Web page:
Figure 1: An artist’s rendition of the planet Neptune.
Neso is a small, irregular natural satellite in a far-flung orbit around the planet Neptune. Not much is known about Neso. It was discovered in August 2002 and given the provisional designation S/2002 N4. In February 2007, it was named “Neso” by the International Astronomical Union (IAU). Neptune’s large distance from the Sun means that its gravitational field can dominate an extremely wide region of space around it, giving it a large gravitational sphere of influence. As a consequence, Neptune can have moons that orbit around it at large distances and still remain gravitationally bound to Neptune.
Neso orbits Neptune at a mean distance of 50.26 million km. However, the orbit of Neso is fairly elongated. Neso comes as close as 28.93 million km to Neptune and recedes as far as 71.58 million km, its maximum distance from Neptune, making it the most distant known moon of any planet. Neso is in such a wide orbit around Neptune that it takes a whopping 26.67 years to go around Neptune just once. The orbital period of Neso is more than twice the orbital period of Jupiter and nearly as long as the orbital period of Saturn.
In fact, when Neso is furthest from Neptune, the distance between it and Neptune actually exceeds the maximum distance of Mercury from the Sun. Neso orbits Neptune in a retrograde orbit, which means it is in the opposite direction to the rotation of Neptune. Neso’s orbit appears rather similar to the orbit of Psamathe, another natural satellite of Neptune. Both objects might have originated from the break-up of a larger moon. From its observed brightness and assuming an albedo of 0.04, the diameter of Neso is estimated to be ~60 km.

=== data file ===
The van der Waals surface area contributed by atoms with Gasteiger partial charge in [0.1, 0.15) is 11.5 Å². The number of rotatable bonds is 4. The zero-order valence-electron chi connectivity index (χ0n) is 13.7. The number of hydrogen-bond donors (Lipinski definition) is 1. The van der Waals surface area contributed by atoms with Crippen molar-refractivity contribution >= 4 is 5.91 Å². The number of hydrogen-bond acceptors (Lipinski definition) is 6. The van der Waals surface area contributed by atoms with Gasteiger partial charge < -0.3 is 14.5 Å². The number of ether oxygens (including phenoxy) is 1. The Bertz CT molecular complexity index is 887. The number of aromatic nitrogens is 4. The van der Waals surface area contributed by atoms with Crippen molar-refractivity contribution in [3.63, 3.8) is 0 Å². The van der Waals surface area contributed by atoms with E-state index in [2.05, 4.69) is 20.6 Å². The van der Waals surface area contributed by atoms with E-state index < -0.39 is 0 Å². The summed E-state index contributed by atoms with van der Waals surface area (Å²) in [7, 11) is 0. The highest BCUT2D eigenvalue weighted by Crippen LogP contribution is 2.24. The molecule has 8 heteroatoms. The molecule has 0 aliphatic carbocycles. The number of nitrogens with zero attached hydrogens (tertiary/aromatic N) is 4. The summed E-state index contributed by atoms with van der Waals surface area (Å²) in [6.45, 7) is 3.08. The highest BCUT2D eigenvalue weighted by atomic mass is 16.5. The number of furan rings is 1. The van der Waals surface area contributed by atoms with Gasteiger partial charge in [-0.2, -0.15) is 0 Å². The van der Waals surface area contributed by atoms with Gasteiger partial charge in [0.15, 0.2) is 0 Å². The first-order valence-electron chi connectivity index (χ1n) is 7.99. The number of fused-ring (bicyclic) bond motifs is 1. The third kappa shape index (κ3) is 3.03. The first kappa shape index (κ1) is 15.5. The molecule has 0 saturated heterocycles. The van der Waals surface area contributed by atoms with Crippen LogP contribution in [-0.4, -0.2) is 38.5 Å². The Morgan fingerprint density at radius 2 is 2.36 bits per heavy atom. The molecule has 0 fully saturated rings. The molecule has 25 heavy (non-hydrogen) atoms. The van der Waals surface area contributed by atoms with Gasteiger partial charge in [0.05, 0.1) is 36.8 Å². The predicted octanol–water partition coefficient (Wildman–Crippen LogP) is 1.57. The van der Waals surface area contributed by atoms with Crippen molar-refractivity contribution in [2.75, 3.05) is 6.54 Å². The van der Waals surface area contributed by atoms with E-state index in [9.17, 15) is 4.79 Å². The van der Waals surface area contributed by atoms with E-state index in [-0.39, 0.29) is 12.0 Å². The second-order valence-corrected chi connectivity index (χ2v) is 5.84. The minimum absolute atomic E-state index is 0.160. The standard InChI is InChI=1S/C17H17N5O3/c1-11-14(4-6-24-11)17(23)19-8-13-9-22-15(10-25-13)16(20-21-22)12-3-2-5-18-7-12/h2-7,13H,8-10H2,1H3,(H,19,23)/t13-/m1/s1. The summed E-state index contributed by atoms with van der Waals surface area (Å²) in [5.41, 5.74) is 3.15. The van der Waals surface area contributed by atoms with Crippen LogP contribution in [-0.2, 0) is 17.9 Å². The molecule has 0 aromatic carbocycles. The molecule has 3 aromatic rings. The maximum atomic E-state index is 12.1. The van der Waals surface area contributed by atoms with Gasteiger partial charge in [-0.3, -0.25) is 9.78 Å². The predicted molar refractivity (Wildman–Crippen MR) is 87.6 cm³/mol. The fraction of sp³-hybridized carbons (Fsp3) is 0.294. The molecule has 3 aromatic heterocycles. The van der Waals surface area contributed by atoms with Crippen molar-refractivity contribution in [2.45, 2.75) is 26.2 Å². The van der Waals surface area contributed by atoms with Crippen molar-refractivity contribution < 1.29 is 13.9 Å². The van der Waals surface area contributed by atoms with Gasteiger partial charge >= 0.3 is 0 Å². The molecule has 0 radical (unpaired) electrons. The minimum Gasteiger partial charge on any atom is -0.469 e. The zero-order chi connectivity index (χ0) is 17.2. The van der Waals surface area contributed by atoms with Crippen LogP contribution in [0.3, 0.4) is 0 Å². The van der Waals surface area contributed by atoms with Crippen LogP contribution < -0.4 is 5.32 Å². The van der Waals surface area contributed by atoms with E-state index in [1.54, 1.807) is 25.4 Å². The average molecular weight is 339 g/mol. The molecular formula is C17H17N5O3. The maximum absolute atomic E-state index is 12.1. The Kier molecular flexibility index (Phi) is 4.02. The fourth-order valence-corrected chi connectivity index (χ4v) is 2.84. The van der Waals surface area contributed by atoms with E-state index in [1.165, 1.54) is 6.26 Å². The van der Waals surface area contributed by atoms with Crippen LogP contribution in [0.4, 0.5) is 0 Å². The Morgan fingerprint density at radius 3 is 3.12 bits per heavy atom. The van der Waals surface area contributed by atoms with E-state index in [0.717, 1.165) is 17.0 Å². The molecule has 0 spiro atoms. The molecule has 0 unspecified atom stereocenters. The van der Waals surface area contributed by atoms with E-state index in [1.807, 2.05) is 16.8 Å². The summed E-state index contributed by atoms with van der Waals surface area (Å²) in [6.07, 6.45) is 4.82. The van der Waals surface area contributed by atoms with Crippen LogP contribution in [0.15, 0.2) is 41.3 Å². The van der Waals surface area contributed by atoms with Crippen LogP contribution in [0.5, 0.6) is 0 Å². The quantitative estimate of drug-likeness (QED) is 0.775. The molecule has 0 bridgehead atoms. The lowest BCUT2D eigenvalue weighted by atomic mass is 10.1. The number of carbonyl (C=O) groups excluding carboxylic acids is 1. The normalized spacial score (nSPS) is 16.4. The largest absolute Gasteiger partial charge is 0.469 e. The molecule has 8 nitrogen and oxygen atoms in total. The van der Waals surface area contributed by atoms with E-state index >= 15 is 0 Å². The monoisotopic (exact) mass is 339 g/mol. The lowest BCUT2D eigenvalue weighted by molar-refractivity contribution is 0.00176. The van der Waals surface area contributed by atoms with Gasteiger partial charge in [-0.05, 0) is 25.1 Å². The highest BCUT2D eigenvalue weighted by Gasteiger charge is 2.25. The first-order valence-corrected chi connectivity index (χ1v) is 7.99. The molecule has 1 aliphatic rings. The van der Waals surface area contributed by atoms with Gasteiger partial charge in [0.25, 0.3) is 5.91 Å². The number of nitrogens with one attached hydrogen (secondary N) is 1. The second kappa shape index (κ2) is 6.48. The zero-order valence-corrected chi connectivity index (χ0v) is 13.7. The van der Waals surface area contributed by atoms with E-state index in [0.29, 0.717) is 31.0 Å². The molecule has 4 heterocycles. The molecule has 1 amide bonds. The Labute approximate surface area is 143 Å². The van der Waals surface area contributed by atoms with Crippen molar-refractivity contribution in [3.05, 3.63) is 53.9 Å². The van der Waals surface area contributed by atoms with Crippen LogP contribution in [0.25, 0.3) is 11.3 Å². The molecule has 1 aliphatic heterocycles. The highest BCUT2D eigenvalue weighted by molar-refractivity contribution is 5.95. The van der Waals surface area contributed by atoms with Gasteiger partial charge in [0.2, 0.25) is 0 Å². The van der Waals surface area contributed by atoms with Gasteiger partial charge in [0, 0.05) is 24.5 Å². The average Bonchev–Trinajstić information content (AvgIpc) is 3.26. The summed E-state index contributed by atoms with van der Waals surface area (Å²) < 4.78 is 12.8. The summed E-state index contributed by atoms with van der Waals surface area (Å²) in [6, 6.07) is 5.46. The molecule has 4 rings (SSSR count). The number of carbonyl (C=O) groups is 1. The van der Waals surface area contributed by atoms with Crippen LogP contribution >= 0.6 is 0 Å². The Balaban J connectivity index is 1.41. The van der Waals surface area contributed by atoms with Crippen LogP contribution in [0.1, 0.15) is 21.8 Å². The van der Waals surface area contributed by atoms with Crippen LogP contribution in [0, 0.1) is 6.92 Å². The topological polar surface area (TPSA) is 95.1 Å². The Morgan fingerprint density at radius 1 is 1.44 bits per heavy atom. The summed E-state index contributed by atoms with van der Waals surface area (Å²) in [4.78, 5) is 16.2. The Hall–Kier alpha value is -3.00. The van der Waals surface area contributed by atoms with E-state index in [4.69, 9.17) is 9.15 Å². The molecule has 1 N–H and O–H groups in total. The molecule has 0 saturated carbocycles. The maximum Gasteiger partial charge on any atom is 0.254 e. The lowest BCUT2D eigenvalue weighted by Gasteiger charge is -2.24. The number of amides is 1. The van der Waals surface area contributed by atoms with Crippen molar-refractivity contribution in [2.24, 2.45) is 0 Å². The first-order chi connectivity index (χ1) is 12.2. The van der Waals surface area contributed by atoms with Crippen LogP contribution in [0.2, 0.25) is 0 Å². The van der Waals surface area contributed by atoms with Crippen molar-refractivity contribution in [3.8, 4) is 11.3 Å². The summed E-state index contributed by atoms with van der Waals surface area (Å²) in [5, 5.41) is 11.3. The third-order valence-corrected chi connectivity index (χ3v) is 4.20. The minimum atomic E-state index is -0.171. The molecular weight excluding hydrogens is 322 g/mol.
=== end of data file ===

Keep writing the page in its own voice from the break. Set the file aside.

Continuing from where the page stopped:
Figure 2: A plan view showing the orbits of some of Neptune’s moons. The orbit of Neso is the one in red, elongated towards the lower left. The dashed circle shows the theoretical outer limit of stability for any moon around Neptune. The orbit of Triton, Neptune’s only large moon, is barely visible on this scale and is represented by the black dot at the center. Sheppard et al. (2006).
Sheppard et al. (2006), “A Survey for “Normal” Irregular Satellites around Neptune: Limits to Completeness”, The Astronomical Journal 132: 171-176.